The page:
Student Life Series: Chef Mihai Rat, B.H.M.S. Switzerland
Mihai is currently residing in London, UK and is looking to start his first pastry business.
Let’s hear it from Mihai.
Please tell us a bit about yourself and your passion for food.
My name is Mihai Andrei Rat and I love cooking more than anything in the world. I have lots of different passions from sports, such as basketball, swimming, mountaineering, to gardening and architecture.
I’ve always liked cooking, but I would say I became truly passionate about it in my second year of college.
I started out in the kitchen at a very young age, just 5 years old, helping my mother and grandmother with whatever necessary. Over the years, I developed my own cooking style, trying out recipes, but I didn’t quite have the techniques for creating beautiful, tasty dishes.
In my second year in college, I wanted to make some money on the side so I got a job at a vegan restaurant in Timisoara, a city in western Romania. I was hooked from the get-go and felt incredibly happy that I had stumbled upon this job.
Then came years of hard work, long hours, leg pain, days of doubt, tears, and beer at the end of the work day. My passion has now become a work, lifestyle, and therapy.
Why did you choose BHMS and what line of course did you attend?
It was July 2018 and I was in Cluj-Napoca, a city in the heart of Transylvania, working at a local restaurant (i.e. Livada). It’s a big restaurant and the kitchen was like a pirate ship. The chefs working there at the time were a bit crazy and obnoxious and the atmosphere in the kitchen was terrible. At the end of the month, I decided this was not a place for me.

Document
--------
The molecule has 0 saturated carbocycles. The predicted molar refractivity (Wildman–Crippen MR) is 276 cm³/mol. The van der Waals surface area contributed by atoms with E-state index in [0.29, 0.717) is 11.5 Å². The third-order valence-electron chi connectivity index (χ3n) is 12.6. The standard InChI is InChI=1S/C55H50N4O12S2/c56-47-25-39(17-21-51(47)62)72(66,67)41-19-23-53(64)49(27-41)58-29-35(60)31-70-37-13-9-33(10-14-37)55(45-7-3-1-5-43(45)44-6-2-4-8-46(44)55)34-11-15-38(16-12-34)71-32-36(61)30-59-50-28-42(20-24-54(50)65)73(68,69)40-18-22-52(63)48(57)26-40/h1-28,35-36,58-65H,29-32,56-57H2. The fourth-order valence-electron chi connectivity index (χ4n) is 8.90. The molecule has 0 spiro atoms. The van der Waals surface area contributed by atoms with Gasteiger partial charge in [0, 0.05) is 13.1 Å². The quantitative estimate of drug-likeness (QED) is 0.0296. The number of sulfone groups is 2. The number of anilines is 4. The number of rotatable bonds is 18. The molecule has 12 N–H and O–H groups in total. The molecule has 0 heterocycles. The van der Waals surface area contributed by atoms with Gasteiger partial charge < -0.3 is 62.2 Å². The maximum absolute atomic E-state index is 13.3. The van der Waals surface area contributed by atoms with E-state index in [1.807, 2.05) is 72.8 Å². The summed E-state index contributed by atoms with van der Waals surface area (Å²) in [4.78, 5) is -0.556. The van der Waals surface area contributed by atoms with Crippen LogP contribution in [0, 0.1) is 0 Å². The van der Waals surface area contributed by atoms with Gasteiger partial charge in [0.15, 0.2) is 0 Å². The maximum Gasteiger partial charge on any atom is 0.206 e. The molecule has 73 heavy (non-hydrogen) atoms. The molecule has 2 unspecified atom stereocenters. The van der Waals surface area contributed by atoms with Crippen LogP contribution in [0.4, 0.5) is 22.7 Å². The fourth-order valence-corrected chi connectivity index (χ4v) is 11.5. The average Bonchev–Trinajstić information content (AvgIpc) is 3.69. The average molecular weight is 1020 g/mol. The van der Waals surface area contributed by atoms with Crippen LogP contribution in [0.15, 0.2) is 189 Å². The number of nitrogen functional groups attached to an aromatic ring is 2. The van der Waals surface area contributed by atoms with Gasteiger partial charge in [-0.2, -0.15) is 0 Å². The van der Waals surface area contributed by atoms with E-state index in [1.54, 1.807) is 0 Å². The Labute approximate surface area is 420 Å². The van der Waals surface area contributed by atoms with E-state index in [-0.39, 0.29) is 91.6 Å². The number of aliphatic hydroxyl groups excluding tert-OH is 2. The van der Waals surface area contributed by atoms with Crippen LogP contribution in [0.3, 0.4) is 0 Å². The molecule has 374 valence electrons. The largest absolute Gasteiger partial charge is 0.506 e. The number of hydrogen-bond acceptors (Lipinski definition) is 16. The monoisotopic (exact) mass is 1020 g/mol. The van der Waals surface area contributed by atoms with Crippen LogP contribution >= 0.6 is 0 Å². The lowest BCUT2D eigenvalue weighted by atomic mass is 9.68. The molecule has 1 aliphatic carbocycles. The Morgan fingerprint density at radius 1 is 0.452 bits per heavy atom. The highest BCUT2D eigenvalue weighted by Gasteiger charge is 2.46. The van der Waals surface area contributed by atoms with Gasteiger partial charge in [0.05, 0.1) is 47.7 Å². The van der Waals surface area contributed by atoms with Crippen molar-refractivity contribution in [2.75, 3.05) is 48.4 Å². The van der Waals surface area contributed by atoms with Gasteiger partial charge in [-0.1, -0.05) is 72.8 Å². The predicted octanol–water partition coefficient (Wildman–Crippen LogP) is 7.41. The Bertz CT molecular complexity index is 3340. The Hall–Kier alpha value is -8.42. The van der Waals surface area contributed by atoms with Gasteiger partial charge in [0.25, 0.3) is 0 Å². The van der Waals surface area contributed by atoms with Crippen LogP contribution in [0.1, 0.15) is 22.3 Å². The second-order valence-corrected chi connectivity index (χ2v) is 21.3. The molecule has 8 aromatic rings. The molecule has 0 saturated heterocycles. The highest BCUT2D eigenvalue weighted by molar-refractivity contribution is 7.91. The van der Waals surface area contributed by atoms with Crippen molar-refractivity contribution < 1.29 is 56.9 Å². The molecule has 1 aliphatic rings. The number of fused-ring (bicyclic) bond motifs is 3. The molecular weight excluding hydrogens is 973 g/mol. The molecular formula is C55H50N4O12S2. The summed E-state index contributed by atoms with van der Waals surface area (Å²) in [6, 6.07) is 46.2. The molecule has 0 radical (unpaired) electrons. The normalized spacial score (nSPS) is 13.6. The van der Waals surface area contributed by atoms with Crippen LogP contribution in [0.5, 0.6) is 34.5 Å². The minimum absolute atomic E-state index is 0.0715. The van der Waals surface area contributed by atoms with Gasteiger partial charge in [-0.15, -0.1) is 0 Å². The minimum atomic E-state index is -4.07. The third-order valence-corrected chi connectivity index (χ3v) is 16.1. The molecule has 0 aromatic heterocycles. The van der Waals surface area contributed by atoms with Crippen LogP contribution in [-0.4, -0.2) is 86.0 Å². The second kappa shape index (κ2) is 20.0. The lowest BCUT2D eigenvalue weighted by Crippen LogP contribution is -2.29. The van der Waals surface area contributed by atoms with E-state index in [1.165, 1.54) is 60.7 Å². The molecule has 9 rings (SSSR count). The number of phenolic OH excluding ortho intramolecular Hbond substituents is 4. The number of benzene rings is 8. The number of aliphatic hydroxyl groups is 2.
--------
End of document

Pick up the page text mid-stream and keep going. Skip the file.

I then decided to get my culinary education and searched for a school abroad to get out of my comfort zone. I turned to Google and my first option was BHMS. I was contacted by a school representative, who explained everything about the classes, tuition fees, and documents and soon enough I was on my way to Switzerland.
I chose to study Post Graduate Culinary arts, which lasted 1 year: 6 months of study and 6 months of internship.
What cooking experience did you have before entering the program?
Before studying, my culinary experience was beautiful, interesting but chaotic. I jumped from one workplace to another and changed jobs on a whim.
The truth was that I was scared of the work itself, the inevitable kitchen quarrels and other responsibilities in the kitchen. All I wanted was to do fine dining, without having the required experience and know how. Needless to say that was an impossible task.
It was a beautiful experience because I had the chance to work with some incredible chefs and people who taught me more than just simple recipes. They taught me about responsibility, dedication to work, and how to stay cool at times of pressure.